How do you make a working set?
In the navigator view (the common one with all your projects), click the down arrow on the top right corner. The top option should be "select working set." A box will pop up and show you a list of your sets (currently empty).
Click on the "New..." button and make a Resource working set - resource means physical files & folders. Give it a name on the next screen and select the projects / folders / files you wan to include in this set. When you're finished, you can select that working set from the list window. If you hit cancel, it won't save your set!
When you hit ok, your navigator will switch to viewing your chosen working set. Hit the down arrow again to deselect your set and go back to the normal navigator view.
posted under category: CFEclipse on March 27, 2006 by Nathan
Something I just found today and felt the need to share with everyone, it's the web services explorer tool that comes with the Eclipse WTP. Wow, I've been looking for one of these (well, many others exist, but this is great, it's built into my favorite IDE, and it's free).
So, how do you get to it? Go to the Run menu and hit "Launch the Web Services Explorer." This runs a JSP container on a random local port. Make use of the icons on the top right (I will mostly be using the WSDL page).
It's weird that I spend most of my days in this program and I'm still finding cool, new stuff. Plus some people look at me like an expert. In reality, I'm figuring this all out as I go, just like you.
posted under category: CFEclipse on March 1, 2006 by Nathan
Just a quick note to say that my rebroadcast presentation screencast is available on google videos, under a quick video search for CFEclipse.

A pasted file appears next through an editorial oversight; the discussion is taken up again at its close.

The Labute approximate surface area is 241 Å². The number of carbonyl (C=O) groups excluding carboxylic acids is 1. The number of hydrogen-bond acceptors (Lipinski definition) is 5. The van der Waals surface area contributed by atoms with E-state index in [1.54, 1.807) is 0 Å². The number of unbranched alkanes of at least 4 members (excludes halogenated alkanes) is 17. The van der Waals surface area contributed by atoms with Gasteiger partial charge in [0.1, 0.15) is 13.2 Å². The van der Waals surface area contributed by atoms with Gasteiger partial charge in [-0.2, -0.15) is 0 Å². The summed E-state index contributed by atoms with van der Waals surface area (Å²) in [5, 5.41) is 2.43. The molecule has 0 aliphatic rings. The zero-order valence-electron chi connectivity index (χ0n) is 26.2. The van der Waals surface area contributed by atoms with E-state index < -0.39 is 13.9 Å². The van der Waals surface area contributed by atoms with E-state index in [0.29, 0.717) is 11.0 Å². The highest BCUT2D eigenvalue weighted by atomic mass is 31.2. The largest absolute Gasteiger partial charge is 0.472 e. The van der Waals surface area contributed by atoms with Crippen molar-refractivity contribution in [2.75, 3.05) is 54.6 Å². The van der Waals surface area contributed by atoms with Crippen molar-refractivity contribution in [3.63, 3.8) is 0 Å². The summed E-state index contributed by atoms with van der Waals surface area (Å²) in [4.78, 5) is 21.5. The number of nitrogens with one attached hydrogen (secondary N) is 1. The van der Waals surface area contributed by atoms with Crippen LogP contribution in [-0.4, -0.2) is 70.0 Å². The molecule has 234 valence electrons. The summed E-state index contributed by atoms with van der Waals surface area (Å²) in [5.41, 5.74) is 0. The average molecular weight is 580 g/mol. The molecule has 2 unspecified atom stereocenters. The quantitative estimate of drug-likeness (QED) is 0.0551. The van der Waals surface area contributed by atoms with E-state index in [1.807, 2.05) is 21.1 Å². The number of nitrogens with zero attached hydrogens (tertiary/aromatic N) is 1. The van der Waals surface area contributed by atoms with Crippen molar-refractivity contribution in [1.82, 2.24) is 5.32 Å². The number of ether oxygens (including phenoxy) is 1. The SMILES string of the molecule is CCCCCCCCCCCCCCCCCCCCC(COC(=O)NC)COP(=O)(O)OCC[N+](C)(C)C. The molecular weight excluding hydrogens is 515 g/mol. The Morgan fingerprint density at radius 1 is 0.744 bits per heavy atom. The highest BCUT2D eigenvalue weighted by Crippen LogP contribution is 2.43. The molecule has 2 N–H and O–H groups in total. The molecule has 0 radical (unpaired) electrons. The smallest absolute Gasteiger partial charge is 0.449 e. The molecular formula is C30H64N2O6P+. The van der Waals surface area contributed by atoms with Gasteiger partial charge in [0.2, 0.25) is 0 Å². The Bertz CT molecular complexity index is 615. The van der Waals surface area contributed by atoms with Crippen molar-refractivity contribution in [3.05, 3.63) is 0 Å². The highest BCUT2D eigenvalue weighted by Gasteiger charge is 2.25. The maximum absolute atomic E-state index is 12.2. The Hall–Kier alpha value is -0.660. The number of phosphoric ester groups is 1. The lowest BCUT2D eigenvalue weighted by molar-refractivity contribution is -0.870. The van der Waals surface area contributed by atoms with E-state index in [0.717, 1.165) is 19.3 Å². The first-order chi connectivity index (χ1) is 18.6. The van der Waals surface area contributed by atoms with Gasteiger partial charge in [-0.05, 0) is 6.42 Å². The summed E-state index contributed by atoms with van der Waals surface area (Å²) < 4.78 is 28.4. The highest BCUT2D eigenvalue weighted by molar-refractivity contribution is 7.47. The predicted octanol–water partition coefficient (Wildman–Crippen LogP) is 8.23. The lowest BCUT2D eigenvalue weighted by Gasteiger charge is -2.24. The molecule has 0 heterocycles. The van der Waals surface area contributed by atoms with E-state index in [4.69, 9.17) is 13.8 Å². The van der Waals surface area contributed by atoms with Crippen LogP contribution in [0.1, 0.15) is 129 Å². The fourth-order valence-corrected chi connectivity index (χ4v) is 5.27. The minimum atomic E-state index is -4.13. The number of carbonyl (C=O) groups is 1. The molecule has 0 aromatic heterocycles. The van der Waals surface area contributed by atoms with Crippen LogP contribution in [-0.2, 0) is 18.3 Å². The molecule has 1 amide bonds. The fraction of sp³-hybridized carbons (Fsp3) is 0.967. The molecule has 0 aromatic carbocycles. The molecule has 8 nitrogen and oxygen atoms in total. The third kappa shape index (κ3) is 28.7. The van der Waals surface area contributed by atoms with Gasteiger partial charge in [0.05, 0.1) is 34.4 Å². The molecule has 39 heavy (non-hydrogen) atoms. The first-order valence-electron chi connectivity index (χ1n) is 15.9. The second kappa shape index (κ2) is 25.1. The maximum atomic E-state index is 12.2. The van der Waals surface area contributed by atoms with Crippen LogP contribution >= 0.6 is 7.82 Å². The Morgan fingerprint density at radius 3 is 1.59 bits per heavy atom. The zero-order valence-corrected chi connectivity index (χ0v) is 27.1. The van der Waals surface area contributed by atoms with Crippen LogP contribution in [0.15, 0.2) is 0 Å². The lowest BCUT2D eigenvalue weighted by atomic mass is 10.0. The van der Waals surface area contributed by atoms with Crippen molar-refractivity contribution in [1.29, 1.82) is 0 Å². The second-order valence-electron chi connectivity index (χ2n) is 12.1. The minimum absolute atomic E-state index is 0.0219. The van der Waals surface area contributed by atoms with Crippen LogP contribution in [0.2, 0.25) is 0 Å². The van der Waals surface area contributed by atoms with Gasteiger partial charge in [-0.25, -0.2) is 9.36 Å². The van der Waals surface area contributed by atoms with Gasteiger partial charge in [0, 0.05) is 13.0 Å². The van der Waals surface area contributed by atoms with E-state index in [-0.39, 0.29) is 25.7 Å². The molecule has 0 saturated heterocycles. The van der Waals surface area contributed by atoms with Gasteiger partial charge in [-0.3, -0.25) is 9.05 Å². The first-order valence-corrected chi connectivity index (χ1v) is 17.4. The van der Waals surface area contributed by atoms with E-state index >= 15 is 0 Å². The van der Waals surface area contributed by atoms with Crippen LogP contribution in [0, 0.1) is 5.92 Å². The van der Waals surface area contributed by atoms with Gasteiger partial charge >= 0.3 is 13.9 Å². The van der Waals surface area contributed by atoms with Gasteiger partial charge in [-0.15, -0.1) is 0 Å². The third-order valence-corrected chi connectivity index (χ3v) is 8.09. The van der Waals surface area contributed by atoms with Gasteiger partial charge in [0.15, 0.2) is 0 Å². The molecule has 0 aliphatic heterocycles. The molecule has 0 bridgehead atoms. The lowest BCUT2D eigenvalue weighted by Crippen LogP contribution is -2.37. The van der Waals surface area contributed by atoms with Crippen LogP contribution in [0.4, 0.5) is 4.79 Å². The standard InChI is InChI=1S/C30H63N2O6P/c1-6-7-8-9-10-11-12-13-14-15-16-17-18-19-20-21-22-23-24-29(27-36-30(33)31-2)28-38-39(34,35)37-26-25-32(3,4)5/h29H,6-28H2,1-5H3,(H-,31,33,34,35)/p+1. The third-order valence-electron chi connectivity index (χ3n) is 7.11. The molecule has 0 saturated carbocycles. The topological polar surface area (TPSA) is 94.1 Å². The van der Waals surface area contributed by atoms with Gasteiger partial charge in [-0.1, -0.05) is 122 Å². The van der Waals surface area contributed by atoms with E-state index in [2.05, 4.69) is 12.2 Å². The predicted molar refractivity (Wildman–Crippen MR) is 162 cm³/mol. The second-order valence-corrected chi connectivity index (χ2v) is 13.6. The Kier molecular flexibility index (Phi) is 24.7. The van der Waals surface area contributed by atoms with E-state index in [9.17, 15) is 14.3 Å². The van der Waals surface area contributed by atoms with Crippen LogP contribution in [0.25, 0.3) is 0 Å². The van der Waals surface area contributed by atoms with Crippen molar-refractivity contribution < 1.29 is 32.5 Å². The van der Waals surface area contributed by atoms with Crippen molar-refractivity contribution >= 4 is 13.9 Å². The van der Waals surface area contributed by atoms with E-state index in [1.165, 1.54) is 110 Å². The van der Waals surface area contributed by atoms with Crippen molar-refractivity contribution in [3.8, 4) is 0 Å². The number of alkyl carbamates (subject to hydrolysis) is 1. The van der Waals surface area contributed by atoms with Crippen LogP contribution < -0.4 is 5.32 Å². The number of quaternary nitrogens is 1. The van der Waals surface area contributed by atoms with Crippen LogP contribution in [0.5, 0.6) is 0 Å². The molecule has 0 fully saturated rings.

Another good resource I found was a slew of CFE related videos on YouTube. Enjoy!
posted under category: CFEclipse on February 28, 2006 by Nathan
Updated! Please try the mirror, as the bandwidth in the office here is really hurting!
Watch the flash presentation online Thanks to NeedAEngine, where you go when you need an engine. (also, wmv medium download, wmv low download)
Click to start the screencast: Zero to Hero in 60 minutes - the presentation so good, it takes 75 minutes to watch.
No promises on the audio, I know it started out ok, but seems to kinda waver near the middle. Then I spilled a huge glass of water on my keyboard... anyway, this is the redo from the CFUG meeting last week for all of those who couldn't attend in person, or were out of town/mind/etc.
Downloadable Versions (right-click to download)
Direct link flash (97mb)
WMV Medium Quality (57MB)
WMV Low Quality (16MB)
posted under category: CFEclipse on February 27, 2006 by Nathan